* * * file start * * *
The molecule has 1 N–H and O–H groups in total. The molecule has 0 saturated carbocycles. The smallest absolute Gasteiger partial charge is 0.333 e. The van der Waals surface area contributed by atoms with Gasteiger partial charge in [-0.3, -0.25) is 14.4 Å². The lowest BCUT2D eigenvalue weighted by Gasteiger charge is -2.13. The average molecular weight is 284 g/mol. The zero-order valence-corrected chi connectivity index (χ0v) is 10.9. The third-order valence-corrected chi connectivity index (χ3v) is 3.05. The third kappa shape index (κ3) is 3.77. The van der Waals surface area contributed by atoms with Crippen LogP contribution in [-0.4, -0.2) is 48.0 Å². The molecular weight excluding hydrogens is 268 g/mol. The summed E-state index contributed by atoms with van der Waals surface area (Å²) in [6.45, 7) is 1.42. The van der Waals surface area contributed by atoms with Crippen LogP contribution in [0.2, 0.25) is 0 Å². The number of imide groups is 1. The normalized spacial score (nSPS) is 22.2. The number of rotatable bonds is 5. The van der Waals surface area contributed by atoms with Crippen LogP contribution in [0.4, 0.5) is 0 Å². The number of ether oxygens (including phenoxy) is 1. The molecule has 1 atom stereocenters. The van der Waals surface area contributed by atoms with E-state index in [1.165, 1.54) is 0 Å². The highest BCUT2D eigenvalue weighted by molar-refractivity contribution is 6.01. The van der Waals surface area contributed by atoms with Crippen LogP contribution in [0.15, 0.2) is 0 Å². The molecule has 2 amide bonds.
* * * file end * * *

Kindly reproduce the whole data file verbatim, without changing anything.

The molecule has 1 N–H and O–H groups in total. The molecule has 0 saturated carbocycles. The smallest absolute Gasteiger partial charge is 0.333 e. The van der Waals surface area contributed by atoms with Gasteiger partial charge in [-0.3, -0.25) is 14.4 Å². The lowest BCUT2D eigenvalue weighted by Gasteiger charge is -2.13. The average molecular weight is 284 g/mol. The zero-order valence-corrected chi connectivity index (χ0v) is 10.9. The third-order valence-corrected chi connectivity index (χ3v) is 3.05. The third kappa shape index (κ3) is 3.77. The van der Waals surface area contributed by atoms with Crippen LogP contribution in [-0.4, -0.2) is 48.0 Å². The molecular weight excluding hydrogens is 268 g/mol. The summed E-state index contributed by atoms with van der Waals surface area (Å²) in [6.45, 7) is 1.42. The van der Waals surface area contributed by atoms with Crippen LogP contribution in [0.2, 0.25) is 0 Å². The number of imide groups is 1. The normalized spacial score (nSPS) is 22.2. The number of rotatable bonds is 5. The van der Waals surface area contributed by atoms with Crippen LogP contribution in [0.4, 0.5) is 0 Å². The number of ether oxygens (including phenoxy) is 1. The molecule has 1 atom stereocenters. The van der Waals surface area contributed by atoms with E-state index in [1.165, 1.54) is 0 Å². The highest BCUT2D eigenvalue weighted by molar-refractivity contribution is 6.01. The van der Waals surface area contributed by atoms with Crippen LogP contribution in [0.15, 0.2) is 0 Å². The molecule has 2 amide bonds.